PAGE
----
Curiously therefore, if we were ‘being playful’ we would no longer be ‘playing the game’; we would no longer be ‘playing the game’ since games always take themselves seriously! The game is only a game because we are pretending that it isn’t a game. A game is when we implicitly say that something is what it isn’t, and this is always ‘serious’. If it wasn’t serious at all times then we’d ‘give the game away’! If I were to be striving to obtain a goal whilst acknowledging at the same time that I don’t really want to obtain this goal, and that ‘the goal isn’t what it is stated to be within the terms of the game’, then I will not be playing the game. I would be playing at playing the game, which is a different thing entirely. I would be ‘letting truth back into the picture’; I would be ‘acknowledging what is going on behind the scenes’ and so the displacement mechanism would no longer be able to function as a displacement mechanism.
This is the ‘bottom-line’, therefore: when the world is rendered in concrete rather than metaphorical terms then our activity within that world is always going to be unfree, it is always going to be compulsive in nature. There is no such thing as ‘striving freely to obtain a concrete goal’! They can’t be because we are perpetrating a basic deception upon ourselves and the necessity to maintain the deception is (as we have said) always a serious thing. On the explicit level our ‘seriousness’ has to do with the importance attributed to the goal; on the implicit or hidden level however the seriousness has nothing to do with the goal itself but rather it has to do with the importance of maintaining the game (i.e. maintaining the pretence that the game is not a game). The seriousness has been ‘displaced’ from where it belongs and it reappears (misleadingly) as ‘the seriousness of having to win and not to lose’. This ‘re-presents’ our lack of freedom to us in an externalized way therefore – instead of seeing ourselves as trying to obtain freedom because we have none, we understand ourselves to be striving to obtain some kind of ‘positive value’ that has an objective existence out there in the real world.
When we see ourselves as being ‘serious in our pursuit of winning’ (or as being ‘serious about wanting to win’) then this is a very ‘positive thing’ therefore, whereas if we were to understand that what we are really being serious about (which, as we have said, is all about the perceived necessity to maintain the fiction of the game) then this would of course be another kettle of fish entirely. We could no longer be able to see ‘winning’ in the same glamorous way. We’re not striving to realize ‘an objective value in the world’ at all; we’re simply striving to carry on not seeing the truth! We’re just ‘refusing to look at the bigger picture’.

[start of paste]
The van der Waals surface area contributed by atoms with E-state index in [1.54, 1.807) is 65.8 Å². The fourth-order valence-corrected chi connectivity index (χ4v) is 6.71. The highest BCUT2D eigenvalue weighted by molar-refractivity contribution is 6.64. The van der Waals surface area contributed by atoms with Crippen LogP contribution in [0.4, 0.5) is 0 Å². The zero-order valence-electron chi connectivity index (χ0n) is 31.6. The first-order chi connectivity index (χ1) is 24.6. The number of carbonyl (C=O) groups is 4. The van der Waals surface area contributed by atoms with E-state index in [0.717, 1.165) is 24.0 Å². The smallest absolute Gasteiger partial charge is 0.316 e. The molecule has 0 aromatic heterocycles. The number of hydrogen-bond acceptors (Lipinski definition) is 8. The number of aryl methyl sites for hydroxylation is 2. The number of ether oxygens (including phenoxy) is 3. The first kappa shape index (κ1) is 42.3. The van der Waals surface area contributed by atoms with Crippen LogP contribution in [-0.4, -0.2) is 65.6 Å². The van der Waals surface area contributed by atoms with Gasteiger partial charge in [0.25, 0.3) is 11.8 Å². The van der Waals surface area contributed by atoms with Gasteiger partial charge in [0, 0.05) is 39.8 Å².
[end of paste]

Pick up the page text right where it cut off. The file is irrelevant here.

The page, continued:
This is of course what the whole game hangs on – if I don’t see ‘winning’ as winning (but rather, see it as a disguised token for the seriousness of the need for me to continue deceiving myself) then the deception ends right here, and this is the last thing I want to see happen. It goes against the whole logic of what I’m doing. So, rephrasing this very slightly differently, if I were to perceive the values of the game as being merely tokens or metaphors or allegories (rather than being objectively true values in themselves) then this would be the same thing as the game coming to an end.
Being playful in a game (rather than being deterministically driven by the rules of the game) is the same thing as ‘the game coming to an end’. As soon as I veil my own freedom from myself then everything I do is going to become ‘serious’ – everything is going to be serious (or compulsive) because everything I do is coming out of my own (pragmatic) lack of freedom, which I don’t want to see as such. No matter what I do therefore, I am always going to be ‘acting out my own inherent lack of freedom’! This is all that a game is – it is the acting out of our own inherent lack of freedom, which we nevertheless experience as ‘voluntary activity directed towards securing worthwhile and objectively-true values’. Games ‘invert reality’, we could say.
The understanding of this principle (the principle of ‘a game playing us rather than vice versa’) isn’t some kind of philosophical oddity that we can drag out and look at every now and again, on the contrary, it underlies the whole of our purposeful existence. The everyday thinking mind is ‘a game that plays us’! When we strive for a concrete goal or literally-understood value in the world, then what this principle means is that our actions are always going to be unfree, no matter what we may perceive to be the case. Our actions (and thoughts) are unfree because ‘the game is playing us’ – we are being driven by our unacknowledged need to maintain the positive/literal reality in everything we do, and so when we ‘strive to obtain the goal’ or ‘strive to accord with the ideal values’ what we are really doing – though we can’t admit this to ourselves – is ‘struggling to keep the game going without knowing that this is what we are doing’ and there is no freedom and this! Obviously there is no freedom in our struggle – if there was freedom in our struggle then the game wouldn’t work, if there was any freedom there (even a tiny little bit of it) then the game would no longer be the game.